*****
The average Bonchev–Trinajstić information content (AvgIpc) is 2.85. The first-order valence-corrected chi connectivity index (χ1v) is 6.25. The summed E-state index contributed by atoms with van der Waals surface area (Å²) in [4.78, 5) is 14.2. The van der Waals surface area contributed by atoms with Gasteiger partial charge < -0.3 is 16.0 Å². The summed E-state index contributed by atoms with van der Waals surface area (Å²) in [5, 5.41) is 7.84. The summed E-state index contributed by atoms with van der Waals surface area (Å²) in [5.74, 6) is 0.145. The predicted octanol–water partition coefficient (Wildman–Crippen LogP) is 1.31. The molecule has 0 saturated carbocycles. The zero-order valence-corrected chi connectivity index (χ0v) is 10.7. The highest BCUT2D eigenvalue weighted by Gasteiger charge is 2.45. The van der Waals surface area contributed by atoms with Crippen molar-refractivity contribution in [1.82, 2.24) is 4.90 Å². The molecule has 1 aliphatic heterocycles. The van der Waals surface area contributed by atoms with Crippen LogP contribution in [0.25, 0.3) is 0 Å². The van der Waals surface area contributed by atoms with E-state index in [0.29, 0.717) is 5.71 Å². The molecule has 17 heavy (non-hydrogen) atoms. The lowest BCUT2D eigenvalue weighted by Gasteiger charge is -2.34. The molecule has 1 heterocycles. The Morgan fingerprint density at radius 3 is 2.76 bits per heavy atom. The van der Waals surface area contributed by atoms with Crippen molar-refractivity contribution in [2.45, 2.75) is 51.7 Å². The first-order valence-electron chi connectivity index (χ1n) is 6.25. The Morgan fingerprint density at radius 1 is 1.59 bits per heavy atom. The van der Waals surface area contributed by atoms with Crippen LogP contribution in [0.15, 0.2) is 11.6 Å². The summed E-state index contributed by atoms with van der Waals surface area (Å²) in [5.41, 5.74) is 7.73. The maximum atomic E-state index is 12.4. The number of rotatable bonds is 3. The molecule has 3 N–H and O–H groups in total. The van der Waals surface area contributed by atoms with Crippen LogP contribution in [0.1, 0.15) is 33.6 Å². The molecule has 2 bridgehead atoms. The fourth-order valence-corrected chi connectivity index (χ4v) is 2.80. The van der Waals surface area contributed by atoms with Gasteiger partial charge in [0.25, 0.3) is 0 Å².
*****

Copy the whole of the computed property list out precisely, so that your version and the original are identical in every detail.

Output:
The average Bonchev–Trinajstić information content (AvgIpc) is 2.85. The first-order valence-corrected chi connectivity index (χ1v) is 6.25. The summed E-state index contributed by atoms with van der Waals surface area (Å²) in [4.78, 5) is 14.2. The van der Waals surface area contributed by atoms with Gasteiger partial charge < -0.3 is 16.0 Å². The summed E-state index contributed by atoms with van der Waals surface area (Å²) in [5, 5.41) is 7.84. The summed E-state index contributed by atoms with van der Waals surface area (Å²) in [5.74, 6) is 0.145. The predicted octanol–water partition coefficient (Wildman–Crippen LogP) is 1.31. The molecule has 0 saturated carbocycles. The zero-order valence-corrected chi connectivity index (χ0v) is 10.7. The highest BCUT2D eigenvalue weighted by Gasteiger charge is 2.45. The van der Waals surface area contributed by atoms with Crippen molar-refractivity contribution in [1.82, 2.24) is 4.90 Å². The molecule has 1 aliphatic heterocycles. The van der Waals surface area contributed by atoms with Crippen LogP contribution in [0.25, 0.3) is 0 Å². The van der Waals surface area contributed by atoms with E-state index in [0.29, 0.717) is 5.71 Å². The molecule has 17 heavy (non-hydrogen) atoms. The lowest BCUT2D eigenvalue weighted by Gasteiger charge is -2.34. The molecule has 1 heterocycles. The Morgan fingerprint density at radius 3 is 2.76 bits per heavy atom. The van der Waals surface area contributed by atoms with Crippen molar-refractivity contribution in [2.45, 2.75) is 51.7 Å². The first-order valence-electron chi connectivity index (χ1n) is 6.25. The Morgan fingerprint density at radius 1 is 1.59 bits per heavy atom. The van der Waals surface area contributed by atoms with Crippen LogP contribution in [0.15, 0.2) is 11.6 Å². The summed E-state index contributed by atoms with van der Waals surface area (Å²) in [5.41, 5.74) is 7.73. The maximum atomic E-state index is 12.4. The number of rotatable bonds is 3. The molecule has 3 N–H and O–H groups in total. The van der Waals surface area contributed by atoms with Crippen LogP contribution in [0.1, 0.15) is 33.6 Å². The molecule has 2 bridgehead atoms. The fourth-order valence-corrected chi connectivity index (χ4v) is 2.80. The van der Waals surface area contributed by atoms with Gasteiger partial charge in [0.25, 0.3) is 0 Å².